Lowood is the next stage of her life and a place that does not get any easier. Suffering and injustice surround this school in almost every scene. Gulustur and Bolat argue that Lowood is 'a place in which Jane must endeavor to stay alive and to make headway for an unmistakable moral and mental assessment out of the Lowood's black and gloomy environment' (89). From poorly feeding to receiving harsh punishments because the girls were not washed correctly, or their hair was too curly are just a few examples. Brocklehurst the worst of all instructors, holding the girls to unfair standards and punishing them in unfair ways makes attempts to assert his power over Jane as well. Bronte writes, 'I was well received by my fellow pupils; treated as an equal by those of my own age, and not molested by any; now, here I lay again crushed and trodden on; and could I ever rise more?' (81). Being called a liar is a crushing blow to her pursuit of being liked at the school and making friends. Once again Jane does not shy away or fall into the trap of thinking it is okay for a man to control her life and become the obedient woman society expects of her. Not long after her punishment, we read of yet another resilient act. As stated by Bronte 'I ran to Helen, tore it off, and thrust it into the fire' (88). This shows Jane sticking up to the injustice of Lowood and how they treat the girls. Jane throws it into the fire showing she is not going to back down from this unfairness. She does not let being punished by Brocklehurst scare her from fighting for her beliefs in fair and equal treatment. Without Janes display of resiliency to the unjust accusation of Brocklehurst and the unfair punishment of Helen, there is no enduring for her. Jane would have become a victim of the black and gloomy environment.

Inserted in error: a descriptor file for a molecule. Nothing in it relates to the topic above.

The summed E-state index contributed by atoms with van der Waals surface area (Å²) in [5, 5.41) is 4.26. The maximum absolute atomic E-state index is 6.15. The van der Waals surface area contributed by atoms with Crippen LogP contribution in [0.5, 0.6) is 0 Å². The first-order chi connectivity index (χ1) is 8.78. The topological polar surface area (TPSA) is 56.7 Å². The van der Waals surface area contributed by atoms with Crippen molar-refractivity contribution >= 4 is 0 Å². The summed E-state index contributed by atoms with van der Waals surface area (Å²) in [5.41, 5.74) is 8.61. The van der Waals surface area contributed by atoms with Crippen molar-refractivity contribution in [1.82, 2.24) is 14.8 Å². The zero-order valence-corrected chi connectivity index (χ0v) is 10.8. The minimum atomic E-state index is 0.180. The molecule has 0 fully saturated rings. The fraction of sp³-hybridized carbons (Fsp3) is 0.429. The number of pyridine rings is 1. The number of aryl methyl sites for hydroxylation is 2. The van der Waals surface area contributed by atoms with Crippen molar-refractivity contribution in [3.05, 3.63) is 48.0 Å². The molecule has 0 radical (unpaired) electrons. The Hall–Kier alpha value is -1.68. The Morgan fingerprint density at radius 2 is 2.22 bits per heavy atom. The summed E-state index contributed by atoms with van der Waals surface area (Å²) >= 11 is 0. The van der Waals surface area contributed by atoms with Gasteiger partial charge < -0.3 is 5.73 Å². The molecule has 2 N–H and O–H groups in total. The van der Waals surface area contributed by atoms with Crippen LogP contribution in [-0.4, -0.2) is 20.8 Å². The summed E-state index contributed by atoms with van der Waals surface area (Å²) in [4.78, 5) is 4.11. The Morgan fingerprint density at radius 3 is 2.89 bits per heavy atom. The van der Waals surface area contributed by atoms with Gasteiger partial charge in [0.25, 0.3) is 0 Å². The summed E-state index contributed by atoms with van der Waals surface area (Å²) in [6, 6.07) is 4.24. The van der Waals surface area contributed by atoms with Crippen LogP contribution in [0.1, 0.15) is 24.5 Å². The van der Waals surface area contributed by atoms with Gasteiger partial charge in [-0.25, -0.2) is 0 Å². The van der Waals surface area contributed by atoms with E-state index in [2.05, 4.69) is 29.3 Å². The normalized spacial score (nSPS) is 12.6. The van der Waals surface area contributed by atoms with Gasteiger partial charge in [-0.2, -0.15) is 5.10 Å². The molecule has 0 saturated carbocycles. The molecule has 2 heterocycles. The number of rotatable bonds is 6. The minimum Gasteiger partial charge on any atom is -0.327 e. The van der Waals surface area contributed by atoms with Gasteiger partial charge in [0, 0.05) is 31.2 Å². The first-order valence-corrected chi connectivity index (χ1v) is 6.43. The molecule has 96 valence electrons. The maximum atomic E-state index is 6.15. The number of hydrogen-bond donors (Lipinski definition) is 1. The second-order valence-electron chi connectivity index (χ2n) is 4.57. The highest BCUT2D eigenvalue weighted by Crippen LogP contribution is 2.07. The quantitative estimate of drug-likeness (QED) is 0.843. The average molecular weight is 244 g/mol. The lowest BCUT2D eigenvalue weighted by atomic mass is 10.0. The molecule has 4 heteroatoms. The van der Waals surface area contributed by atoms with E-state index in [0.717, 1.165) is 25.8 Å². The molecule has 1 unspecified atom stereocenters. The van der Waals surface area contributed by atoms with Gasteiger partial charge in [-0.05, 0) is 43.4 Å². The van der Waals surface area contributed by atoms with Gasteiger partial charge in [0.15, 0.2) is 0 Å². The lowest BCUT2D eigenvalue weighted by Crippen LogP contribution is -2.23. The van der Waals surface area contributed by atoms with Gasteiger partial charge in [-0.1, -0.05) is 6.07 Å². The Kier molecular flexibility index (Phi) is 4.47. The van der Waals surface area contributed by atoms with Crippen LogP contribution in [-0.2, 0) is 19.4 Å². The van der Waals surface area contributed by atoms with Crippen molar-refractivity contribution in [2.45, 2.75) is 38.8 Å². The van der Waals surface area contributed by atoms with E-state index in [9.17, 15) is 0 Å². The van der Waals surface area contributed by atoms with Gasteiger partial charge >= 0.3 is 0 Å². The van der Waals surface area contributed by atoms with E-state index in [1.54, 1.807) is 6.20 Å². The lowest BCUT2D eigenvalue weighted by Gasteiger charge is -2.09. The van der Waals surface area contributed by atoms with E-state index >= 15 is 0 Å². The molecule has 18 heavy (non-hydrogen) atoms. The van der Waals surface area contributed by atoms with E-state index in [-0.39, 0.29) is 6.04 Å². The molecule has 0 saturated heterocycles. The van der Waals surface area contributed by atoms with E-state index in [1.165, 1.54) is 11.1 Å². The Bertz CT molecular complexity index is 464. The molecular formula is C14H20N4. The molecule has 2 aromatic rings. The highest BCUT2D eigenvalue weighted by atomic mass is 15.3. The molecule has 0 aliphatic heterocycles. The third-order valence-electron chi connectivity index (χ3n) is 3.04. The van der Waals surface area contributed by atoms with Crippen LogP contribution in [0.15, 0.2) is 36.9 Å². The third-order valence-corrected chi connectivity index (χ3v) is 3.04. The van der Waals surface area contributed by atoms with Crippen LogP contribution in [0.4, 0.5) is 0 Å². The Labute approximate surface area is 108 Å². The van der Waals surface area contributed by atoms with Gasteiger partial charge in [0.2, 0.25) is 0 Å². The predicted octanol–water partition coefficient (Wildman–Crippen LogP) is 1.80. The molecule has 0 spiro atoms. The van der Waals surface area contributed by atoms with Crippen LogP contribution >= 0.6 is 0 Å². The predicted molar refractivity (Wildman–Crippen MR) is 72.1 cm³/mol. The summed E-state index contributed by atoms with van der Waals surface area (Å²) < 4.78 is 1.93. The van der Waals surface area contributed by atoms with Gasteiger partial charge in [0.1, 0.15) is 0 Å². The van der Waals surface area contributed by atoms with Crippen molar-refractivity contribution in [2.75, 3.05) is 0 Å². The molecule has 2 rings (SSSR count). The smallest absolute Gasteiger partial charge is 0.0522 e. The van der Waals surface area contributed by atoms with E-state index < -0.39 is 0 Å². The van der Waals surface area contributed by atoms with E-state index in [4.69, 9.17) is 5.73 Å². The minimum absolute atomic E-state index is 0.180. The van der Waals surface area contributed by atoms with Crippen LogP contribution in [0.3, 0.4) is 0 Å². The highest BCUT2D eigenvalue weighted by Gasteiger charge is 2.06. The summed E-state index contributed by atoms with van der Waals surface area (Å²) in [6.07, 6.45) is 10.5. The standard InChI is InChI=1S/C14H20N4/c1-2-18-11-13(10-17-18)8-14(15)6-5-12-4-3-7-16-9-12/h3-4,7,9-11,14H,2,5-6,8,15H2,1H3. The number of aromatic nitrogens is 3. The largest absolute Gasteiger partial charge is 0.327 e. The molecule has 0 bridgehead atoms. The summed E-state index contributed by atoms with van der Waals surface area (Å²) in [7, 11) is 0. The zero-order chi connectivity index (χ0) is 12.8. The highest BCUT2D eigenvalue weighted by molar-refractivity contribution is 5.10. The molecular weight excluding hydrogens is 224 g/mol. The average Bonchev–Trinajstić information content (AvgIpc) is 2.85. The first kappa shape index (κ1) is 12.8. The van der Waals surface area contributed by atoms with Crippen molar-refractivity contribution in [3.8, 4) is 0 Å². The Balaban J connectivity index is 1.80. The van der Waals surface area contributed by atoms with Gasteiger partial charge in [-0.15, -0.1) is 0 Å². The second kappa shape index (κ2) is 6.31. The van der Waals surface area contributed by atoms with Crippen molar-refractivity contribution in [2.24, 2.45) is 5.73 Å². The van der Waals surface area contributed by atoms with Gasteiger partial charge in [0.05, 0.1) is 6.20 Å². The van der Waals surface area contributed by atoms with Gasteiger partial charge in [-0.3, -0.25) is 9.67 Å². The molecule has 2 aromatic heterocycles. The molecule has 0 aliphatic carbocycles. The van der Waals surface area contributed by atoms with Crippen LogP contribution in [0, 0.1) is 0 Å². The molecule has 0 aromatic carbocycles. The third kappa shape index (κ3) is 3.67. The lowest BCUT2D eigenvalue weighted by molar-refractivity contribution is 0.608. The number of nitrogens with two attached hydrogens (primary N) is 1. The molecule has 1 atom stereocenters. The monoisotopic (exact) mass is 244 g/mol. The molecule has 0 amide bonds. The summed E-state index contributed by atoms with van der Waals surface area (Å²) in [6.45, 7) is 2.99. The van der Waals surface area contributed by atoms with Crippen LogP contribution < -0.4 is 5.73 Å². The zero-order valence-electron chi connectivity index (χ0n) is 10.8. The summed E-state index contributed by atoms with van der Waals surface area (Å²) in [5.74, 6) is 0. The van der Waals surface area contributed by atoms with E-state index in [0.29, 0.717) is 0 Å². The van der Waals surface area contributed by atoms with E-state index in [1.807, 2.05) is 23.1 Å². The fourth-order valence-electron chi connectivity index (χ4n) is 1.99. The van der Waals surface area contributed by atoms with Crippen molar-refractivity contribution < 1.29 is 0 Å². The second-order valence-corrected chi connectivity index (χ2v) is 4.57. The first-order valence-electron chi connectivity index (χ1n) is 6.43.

Jane lives a life full of risk-taking whether it be to stand up to John Reed or Mr. Brocklehurst she displays a great deal of courage during her time at Gateshead and Lowood. When she finds herself at Thornfield she takes maybe the biggest risk on her journey. Finding out the day of her wedding that Mr. Rochester was married was tragic and forced her to be faced with a huge decision. Gao writes, 'she wouldn't give up her independence and self-respect. So, she chose to leave her beloved one and wanted to make a new life' (929). Even though she had a decent living situation and was working as a governess she had little to no fortune, no family, and no friends to turn to. Those conditions would make it difficult for any individual to start a new life but given the culture of the Victorian era, Janes difficulty increases even more because she is female. Leaving Rochester, she experienced a treacherous road to a new start. Bronte writes, 'it will be very dreadful, with this feeling of hunger, faintness, chill, and sense of desolation·In all likelihood, though, I should die before morning' (379). She left the comfort and safety of Thornfield for a quest to start new and found herself filtering with death. It was a risk she had to take, however, because, she knew she deserved better than the life of a mistress governess and the risk paid off. Once she fought her way into the Morton house Jane eventually found new family and fortune. Receiving this fortune was a huge benefit for Jane because wealth meant power and new opportunities in Victorian England. It also offered her a safety net as she would never have to worry about starving to death or traveling the country homeless. However, had Jane not been willing to take that risk in her life she very well could have ended up the laughing stock of Thornfield, claiming the unwanted title of mistress governess to Rochester.